While much attention has been focused on Russian meddling in the American presidential election, another significant story has gone largely ignored. Concerns have been raised about Russia violating the Intermediate Range Nuclear Forces Treaty since 2008. In 2014, the State Department officially listed Russia as being “in violation” of the Treaty for testing the SSC-8 missile. Despite this acknowledgment, the United States has been largely silent on the issue, and Russia has continuously denied that it is in violation. The United States cannot allow Russia to violate a treaty related to nuclear missiles in silence. Senator Ben Cardin (D-MD) has drafted Senate Bill 1476 titled “Countering Russian Missiles Act of 2017.” This bill is a clear, measured response that represents the best chance of convincing Russia to abide by the standards of the Treaty.
The Intermediate Range Nuclear Forces Treaty was signed between the United States and the Soviet Union in December 1987. This banned the testing and possession of ground launched ballistic and cruise missiles with a range between 500 and 5,500 kilometers. By May 1991, both nations had eliminated their entire arsenals, resulting in 2,692 missiles being destroyed. Perhaps most significantly, the verification program ensured accountability between the two premier nuclear powers because it “was the most detailed and stringent in the history of nuclear arms control.” Following the collapse of the Soviet Union in 1991, the Treaty was extended to include Russia and eleven other Soviet successor states.
President Reagan and Soviet General Secretary Gorbachev sign the INF Treaty
In March of 2017, General Paul Selva, Vice Chairman of the Joint Chiefs of Staff, testified to Congress that he believed Russia had deployed two battalions of land-based cruise missiles, in blatant violation of the Treaty. The two battalions could have a total of 48 missile launchers, with even more missiles in reserve. General Selva emphasized that these deployments would put most European NATO bases and personnel within range, and that he did not believe Russia intends to return to compliance. The refusal to return to compliance should not come as a surprise given Russia’s recent actions where it has continuously flouted international norms and law, from military actions in Ukraine and tampering with political elections in the United States and Europe.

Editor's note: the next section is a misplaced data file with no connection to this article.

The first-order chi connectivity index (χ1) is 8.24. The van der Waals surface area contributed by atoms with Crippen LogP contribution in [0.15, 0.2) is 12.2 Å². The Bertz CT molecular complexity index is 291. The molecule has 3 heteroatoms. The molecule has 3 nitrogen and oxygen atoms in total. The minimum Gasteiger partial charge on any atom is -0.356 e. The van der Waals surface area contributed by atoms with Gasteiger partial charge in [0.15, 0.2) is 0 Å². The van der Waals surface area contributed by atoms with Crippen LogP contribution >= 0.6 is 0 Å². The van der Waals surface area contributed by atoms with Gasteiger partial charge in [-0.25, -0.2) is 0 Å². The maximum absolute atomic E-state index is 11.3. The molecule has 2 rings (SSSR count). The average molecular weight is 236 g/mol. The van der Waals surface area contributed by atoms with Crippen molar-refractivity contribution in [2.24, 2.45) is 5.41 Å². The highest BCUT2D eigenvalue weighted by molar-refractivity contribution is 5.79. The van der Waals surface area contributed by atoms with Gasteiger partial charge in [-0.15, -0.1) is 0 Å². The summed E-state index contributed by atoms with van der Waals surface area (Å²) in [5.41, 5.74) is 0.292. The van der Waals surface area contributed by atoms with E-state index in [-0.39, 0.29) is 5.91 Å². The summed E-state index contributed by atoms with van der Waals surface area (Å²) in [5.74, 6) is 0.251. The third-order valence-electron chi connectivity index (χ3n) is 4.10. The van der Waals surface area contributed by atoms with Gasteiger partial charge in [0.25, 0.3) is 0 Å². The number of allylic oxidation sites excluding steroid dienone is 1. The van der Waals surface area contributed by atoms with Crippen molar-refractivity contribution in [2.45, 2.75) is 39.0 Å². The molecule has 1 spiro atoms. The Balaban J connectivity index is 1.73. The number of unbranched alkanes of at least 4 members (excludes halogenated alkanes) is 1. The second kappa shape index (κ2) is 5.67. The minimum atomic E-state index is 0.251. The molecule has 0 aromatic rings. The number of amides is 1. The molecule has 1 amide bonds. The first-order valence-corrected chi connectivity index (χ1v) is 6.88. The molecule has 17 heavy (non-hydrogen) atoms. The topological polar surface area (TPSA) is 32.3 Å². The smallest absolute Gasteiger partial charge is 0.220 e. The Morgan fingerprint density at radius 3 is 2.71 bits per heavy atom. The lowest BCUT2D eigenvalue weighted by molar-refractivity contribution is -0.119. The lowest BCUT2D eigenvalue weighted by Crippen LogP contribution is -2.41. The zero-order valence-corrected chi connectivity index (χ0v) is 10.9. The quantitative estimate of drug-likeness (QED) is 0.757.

Senator Cardin’s bill is the first major attempt to reacting to the violations committed by Russia. This bill seeks to engage Russia diplomatically through the Special Verification Commission that was established in the original Treaty to address grievances and verification mechanisms. Additionally, the United States will make a concerted effort to prove that it is aware of the violations. These steps alone are doubtful to bring about the desired change in Russia. However, it is essential that the United States maintain the moral high ground within the framework of the Treaty to reinforce the argument that Russia is in violation. This is necessary to facilitate support from allies in what will likely be an era of increased arms competition throughout Europe.